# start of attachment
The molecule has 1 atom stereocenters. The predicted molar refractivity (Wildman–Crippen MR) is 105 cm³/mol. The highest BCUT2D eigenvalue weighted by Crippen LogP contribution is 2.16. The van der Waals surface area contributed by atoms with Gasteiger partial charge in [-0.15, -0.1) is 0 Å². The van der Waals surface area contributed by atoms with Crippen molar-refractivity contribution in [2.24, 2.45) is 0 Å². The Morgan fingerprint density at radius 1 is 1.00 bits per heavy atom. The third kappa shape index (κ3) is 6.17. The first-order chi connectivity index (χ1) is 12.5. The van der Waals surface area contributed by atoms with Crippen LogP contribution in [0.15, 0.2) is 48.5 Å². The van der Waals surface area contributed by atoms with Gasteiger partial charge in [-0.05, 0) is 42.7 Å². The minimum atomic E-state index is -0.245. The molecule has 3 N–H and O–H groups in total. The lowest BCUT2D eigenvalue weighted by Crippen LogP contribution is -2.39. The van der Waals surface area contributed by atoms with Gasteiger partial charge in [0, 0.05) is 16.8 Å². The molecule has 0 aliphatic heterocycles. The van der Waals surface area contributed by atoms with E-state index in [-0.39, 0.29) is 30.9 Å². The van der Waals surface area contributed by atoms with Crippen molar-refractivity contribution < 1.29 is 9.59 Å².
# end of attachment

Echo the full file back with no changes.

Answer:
The molecule has 1 atom stereocenters. The predicted molar refractivity (Wildman–Crippen MR) is 105 cm³/mol. The highest BCUT2D eigenvalue weighted by Crippen LogP contribution is 2.16. The van der Waals surface area contributed by atoms with Gasteiger partial charge in [-0.15, -0.1) is 0 Å². The van der Waals surface area contributed by atoms with Crippen molar-refractivity contribution in [2.24, 2.45) is 0 Å². The Morgan fingerprint density at radius 1 is 1.00 bits per heavy atom. The third kappa shape index (κ3) is 6.17. The first-order chi connectivity index (χ1) is 12.5. The van der Waals surface area contributed by atoms with Crippen LogP contribution in [0.15, 0.2) is 48.5 Å². The van der Waals surface area contributed by atoms with Gasteiger partial charge in [-0.05, 0) is 42.7 Å². The minimum atomic E-state index is -0.245. The molecule has 3 N–H and O–H groups in total. The lowest BCUT2D eigenvalue weighted by Crippen LogP contribution is -2.39. The van der Waals surface area contributed by atoms with Gasteiger partial charge in [0, 0.05) is 16.8 Å². The molecule has 0 aliphatic heterocycles. The van der Waals surface area contributed by atoms with E-state index in [-0.39, 0.29) is 30.9 Å². The van der Waals surface area contributed by atoms with Crippen molar-refractivity contribution < 1.29 is 9.59 Å².